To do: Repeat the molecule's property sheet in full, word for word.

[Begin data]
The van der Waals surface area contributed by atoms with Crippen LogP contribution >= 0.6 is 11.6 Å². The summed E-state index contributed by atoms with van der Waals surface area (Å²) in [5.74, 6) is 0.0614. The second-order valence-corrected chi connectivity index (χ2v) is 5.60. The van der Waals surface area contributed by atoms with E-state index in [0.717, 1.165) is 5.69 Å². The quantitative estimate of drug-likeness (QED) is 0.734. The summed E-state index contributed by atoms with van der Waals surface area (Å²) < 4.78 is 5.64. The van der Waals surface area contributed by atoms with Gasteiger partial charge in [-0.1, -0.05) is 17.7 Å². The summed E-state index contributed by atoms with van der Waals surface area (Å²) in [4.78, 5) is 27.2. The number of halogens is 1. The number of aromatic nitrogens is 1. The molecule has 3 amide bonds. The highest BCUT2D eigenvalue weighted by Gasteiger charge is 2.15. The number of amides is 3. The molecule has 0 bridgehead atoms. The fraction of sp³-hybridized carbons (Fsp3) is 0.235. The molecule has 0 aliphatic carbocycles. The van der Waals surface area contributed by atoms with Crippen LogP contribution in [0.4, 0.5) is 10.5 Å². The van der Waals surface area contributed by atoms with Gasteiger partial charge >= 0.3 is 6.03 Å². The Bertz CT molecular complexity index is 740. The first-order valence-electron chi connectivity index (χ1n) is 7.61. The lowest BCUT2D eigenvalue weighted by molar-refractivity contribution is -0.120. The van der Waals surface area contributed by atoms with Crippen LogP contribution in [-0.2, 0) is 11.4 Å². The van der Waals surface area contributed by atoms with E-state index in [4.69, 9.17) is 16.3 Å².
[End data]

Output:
The van der Waals surface area contributed by atoms with Crippen LogP contribution >= 0.6 is 11.6 Å². The summed E-state index contributed by atoms with van der Waals surface area (Å²) in [5.74, 6) is 0.0614. The second-order valence-corrected chi connectivity index (χ2v) is 5.60. The van der Waals surface area contributed by atoms with E-state index in [0.717, 1.165) is 5.69 Å². The quantitative estimate of drug-likeness (QED) is 0.734. The summed E-state index contributed by atoms with van der Waals surface area (Å²) < 4.78 is 5.64. The van der Waals surface area contributed by atoms with Gasteiger partial charge in [-0.1, -0.05) is 17.7 Å². The summed E-state index contributed by atoms with van der Waals surface area (Å²) in [4.78, 5) is 27.2. The number of halogens is 1. The number of aromatic nitrogens is 1. The molecule has 3 amide bonds. The highest BCUT2D eigenvalue weighted by Gasteiger charge is 2.15. The number of amides is 3. The molecule has 0 bridgehead atoms. The fraction of sp³-hybridized carbons (Fsp3) is 0.235. The molecule has 0 aliphatic carbocycles. The van der Waals surface area contributed by atoms with Crippen LogP contribution in [0.4, 0.5) is 10.5 Å². The van der Waals surface area contributed by atoms with Gasteiger partial charge >= 0.3 is 6.03 Å². The Bertz CT molecular complexity index is 740. The first-order valence-electron chi connectivity index (χ1n) is 7.61. The lowest BCUT2D eigenvalue weighted by molar-refractivity contribution is -0.120. The van der Waals surface area contributed by atoms with Crippen LogP contribution in [-0.2, 0) is 11.4 Å². The van der Waals surface area contributed by atoms with E-state index in [4.69, 9.17) is 16.3 Å².